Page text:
Our lunch in Maspalomas. I had a banana split and she had a tiramisu sundae thing.

The water was super clear! This was on our walk up the shore a ways, where the sand gives way to rocks.
Near the beach at Maspalomas, a big lighthouse. It was a beautiful area.

This sign is near the port in Las Palmas.

This gorgeous huge cathedral in Las Palmas.

We wandered through Old Town Las Palmas, all the streets look like this. I could totally live here.

Treasures. (This photo is out of order and should be up at the top... but I can't get it to move!)

A few thoughts on "Goodbye".

10 June 2013

Ask a few long term Mercy Shippers what the hardest part of living in this community is and I would guess the majority would respond, “goodbyes”… followed closely by “change”.

We’re warned about it before we arrive; they covered it in Gateway, articles are passed around and discussions are encouraged about how to deal with the ever present, low-level grief you can feel in such a transient community.  The only constant here is change; we move from country to country and project to project, with people coming and going every day. Part of me wonders what kind of crazy we all are to live like that… And then part of me thinks it’s actually, in fact, the healthiest place to be.

I’ve been with Mercy Ships for a year now (total), and I can honestly say this last six months have been the richest of my life. I am surrounded by some of the most incredible men and women one could ever hope to get to do life with.  I have found a fulfillment in my work I had only dreamed about in the past; not only am I doing something I’m good at but my heart is alive and passionate about the mission and calling.  I have found myself not just surviving the community culture but thriving and growing, with a circle of deep, sweet, treasured friendships that truly is an embarrassment of riches.  I’ve loved Africa ever since moving here nearly four years ago, and this year in Guinea has only increased that love.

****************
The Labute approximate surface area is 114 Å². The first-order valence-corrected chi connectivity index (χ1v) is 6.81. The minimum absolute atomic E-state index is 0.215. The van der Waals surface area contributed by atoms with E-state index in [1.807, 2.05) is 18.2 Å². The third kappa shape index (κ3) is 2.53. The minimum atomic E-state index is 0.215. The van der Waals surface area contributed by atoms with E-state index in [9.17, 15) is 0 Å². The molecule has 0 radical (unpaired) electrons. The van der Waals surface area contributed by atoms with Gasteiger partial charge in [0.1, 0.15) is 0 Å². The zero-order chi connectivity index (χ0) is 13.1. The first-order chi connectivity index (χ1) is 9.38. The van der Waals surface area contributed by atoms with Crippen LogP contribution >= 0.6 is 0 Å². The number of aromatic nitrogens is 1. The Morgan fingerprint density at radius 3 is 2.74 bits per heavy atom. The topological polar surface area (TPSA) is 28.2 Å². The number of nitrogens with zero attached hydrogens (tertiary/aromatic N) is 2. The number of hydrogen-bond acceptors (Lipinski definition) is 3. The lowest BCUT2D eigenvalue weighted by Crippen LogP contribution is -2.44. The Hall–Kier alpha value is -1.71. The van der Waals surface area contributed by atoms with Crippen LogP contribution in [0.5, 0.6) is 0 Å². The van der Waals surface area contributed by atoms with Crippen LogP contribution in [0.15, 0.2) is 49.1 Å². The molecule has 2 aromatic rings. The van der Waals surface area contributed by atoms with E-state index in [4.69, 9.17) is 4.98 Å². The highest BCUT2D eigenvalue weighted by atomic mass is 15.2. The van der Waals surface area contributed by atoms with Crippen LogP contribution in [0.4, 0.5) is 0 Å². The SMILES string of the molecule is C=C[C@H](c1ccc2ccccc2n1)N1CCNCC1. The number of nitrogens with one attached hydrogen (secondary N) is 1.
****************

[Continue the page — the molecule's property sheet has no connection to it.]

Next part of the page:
In the last week I’ve had to say goodbye to Guinea; to the French speaking world, plantain chips and running in sewage and the joyful songs of patients and malaria ridden mosquitoes. I’ve had to say goodbye to friends I’ve come to love dearly – some I will reunite with soon, and some I may never see again.  In the next few weeks I will say goodbye to the ship and Europe and my work here… if only for a short, but significant, time away on vacation.  And when all of this is gone, when I’ve said the last goodbye, there is only one thing that remains:  God.  His calling on my life – wherever, with whoever, doing whatever.